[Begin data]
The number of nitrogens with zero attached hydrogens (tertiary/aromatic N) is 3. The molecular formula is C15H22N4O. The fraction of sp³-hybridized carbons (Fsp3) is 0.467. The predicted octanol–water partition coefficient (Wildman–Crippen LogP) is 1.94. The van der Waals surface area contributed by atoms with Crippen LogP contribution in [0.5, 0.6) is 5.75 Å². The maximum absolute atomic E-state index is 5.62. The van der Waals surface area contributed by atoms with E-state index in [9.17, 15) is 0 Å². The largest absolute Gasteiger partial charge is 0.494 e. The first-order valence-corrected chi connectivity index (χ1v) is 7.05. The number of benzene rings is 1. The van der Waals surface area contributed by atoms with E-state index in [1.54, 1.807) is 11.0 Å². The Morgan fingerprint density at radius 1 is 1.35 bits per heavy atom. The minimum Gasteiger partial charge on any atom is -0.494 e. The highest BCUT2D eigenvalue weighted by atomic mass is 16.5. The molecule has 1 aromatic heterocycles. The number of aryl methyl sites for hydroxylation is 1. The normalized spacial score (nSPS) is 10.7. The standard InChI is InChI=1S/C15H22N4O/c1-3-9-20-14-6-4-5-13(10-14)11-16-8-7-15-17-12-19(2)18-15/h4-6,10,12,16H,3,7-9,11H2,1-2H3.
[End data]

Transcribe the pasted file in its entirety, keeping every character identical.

The number of nitrogens with zero attached hydrogens (tertiary/aromatic N) is 3. The molecular formula is C15H22N4O. The fraction of sp³-hybridized carbons (Fsp3) is 0.467. The predicted octanol–water partition coefficient (Wildman–Crippen LogP) is 1.94. The van der Waals surface area contributed by atoms with Crippen LogP contribution in [0.5, 0.6) is 5.75 Å². The maximum absolute atomic E-state index is 5.62. The van der Waals surface area contributed by atoms with E-state index in [9.17, 15) is 0 Å². The largest absolute Gasteiger partial charge is 0.494 e. The first-order valence-corrected chi connectivity index (χ1v) is 7.05. The number of benzene rings is 1. The van der Waals surface area contributed by atoms with E-state index in [1.54, 1.807) is 11.0 Å². The Morgan fingerprint density at radius 1 is 1.35 bits per heavy atom. The minimum Gasteiger partial charge on any atom is -0.494 e. The highest BCUT2D eigenvalue weighted by atomic mass is 16.5. The molecule has 1 aromatic heterocycles. The number of aryl methyl sites for hydroxylation is 1. The normalized spacial score (nSPS) is 10.7. The standard InChI is InChI=1S/C15H22N4O/c1-3-9-20-14-6-4-5-13(10-14)11-16-8-7-15-17-12-19(2)18-15/h4-6,10,12,16H,3,7-9,11H2,1-2H3.